For nearly ninety years, F. Scott Fitzgerald’s The Great Gatsby (1925) has entranced and befuddled readers. It is simultaneously a narrative of an age and a repudiation of it. At times elegant and sophisticated in its treatment of the Jazz Age of the 1920s, it also outlines the self-destructions that took place during the Prohibition Era in the aftermath of World War I. Yet each generation finds something of itself within this narrative. For the first readers, The Great Gatsby was a portrait of ephemerality, a mere capturing of a helluva party and its blinding hangover. It is little surprise in hindsight that during Fitzgerald’s lifetime that it sold poorly; it was but one of several “period pieces” and not necessarily the most inventive one (even among Fitzgerald’s own works) at that. Yet something began to change during World War II. Perhaps it was the author’s death and his friend (and book critic) Edmund Wilson’s tireless championing of Fitzgerald’s work that led to its rediscovery nearly twenty years after its initial publication. Whatever it was, for the post-WWII generation, The Great Gatsby read more like a prophecy of their own times, of the period before the deluges of the Great Depression and World War II. The wild excesses of the speakeasies and the flamboyant daring of the flappers stood out in contrast to the grinding mass poverty of the 1930s and the destruction of WWII. It is easy to see within The Great Gatsby a condemnation of the extravagance of the Roaring ’20s and a brief hint of the ruinous world to come. Yet other generations, namely those of the ’60s and ’80s, could see in the hypnotic lure of the period presages of their own riotous rebellions against the parsimonious qualities of the decades before them. Even today, there is something compelling about that time which Fitzgerald narrates in such detail. In the wake of the wars on terrorism and human rights (depending upon your outlook, I suppose), there is a paradoxically hedonistic innocence to the Jazz Age. The rations of WWI were over, women had begun to gain long-overdue civil rights, and the whole country seemed to be in a state of reactive rebellion against the constraints of rationing and the Progressive Era prohibition movement.
Yet within these socio-cultural rebellions lurked something less noble and more threatening. In the character of Nick Carraway, Fitzgerald presents a modern-day Trimalchio (originally, this was the title to the first draft of the story), a near-innocent who observes the degradations that people put themselves through in order to make themselves believe that they are alive and of great worth. The opening section, excerpted above, shows the character reflecting back on the tumultuous year of 1922 in the fictitious Long Island settings of East and West Egg. Through the Midwestern middle-class eyes of Nick, Fitzgerald details not just the glitz and glamor of the bon ton set but also the more sordid lives of the Wilsons and those who lived on the margins of (polite) society during the 1920s. Overlooked by readers focusing on the love triangles of Gatsby-Daisy-Tom and Tom-Myrtle-George is Fitzgerald’s keen eye for the troubling societal issues of the day. “The valley of ashes,” while it does not constitute a major part of the story in terms of page count, provides a counterpoint to the decadent parties of the West and East Eggers:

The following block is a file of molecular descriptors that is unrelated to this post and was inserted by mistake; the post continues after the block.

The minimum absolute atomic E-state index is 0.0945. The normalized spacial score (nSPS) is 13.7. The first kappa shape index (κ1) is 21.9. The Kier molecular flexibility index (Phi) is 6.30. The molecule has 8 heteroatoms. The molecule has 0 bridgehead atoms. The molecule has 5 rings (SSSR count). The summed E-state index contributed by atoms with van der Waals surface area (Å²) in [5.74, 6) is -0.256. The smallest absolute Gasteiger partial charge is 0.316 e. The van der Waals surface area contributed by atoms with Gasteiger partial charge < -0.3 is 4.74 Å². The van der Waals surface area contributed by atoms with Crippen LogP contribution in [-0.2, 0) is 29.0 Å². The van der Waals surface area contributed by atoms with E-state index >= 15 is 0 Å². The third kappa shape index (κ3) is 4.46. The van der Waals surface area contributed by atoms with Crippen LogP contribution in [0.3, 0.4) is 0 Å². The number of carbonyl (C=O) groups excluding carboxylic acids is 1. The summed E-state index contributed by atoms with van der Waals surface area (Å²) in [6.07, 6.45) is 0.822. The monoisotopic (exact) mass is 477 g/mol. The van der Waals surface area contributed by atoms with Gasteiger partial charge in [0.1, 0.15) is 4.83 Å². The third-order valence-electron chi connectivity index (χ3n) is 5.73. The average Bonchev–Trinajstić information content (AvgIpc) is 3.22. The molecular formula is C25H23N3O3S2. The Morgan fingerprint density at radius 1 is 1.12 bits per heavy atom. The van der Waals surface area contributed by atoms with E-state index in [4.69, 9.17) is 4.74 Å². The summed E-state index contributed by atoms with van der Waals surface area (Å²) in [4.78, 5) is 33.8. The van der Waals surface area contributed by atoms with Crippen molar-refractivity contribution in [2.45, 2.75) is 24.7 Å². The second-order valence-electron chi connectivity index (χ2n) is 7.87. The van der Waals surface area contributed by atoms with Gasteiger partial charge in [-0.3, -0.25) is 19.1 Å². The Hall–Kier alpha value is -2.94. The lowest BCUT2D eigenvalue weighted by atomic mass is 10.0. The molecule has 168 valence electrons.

This is a valley of ashes – a fantastic farm where ashes grow like wheat into ridges and hills and grotesque gardens; where ashes take the form of houses and chimneys and rising smoke and, finally, with a transcendent effort, of men who move dimly and already crumbling through the powderly air. Occasionally a line of gray cars crawls along an invisible track, gives out a ghastly creak, and comes to rest, and immediately the ash-gray men swarm up with leaden spades and stir up an impenetrable cloud, which screens their obscure operations from your sight. (beginning of Ch. 2, p. 25 e-book)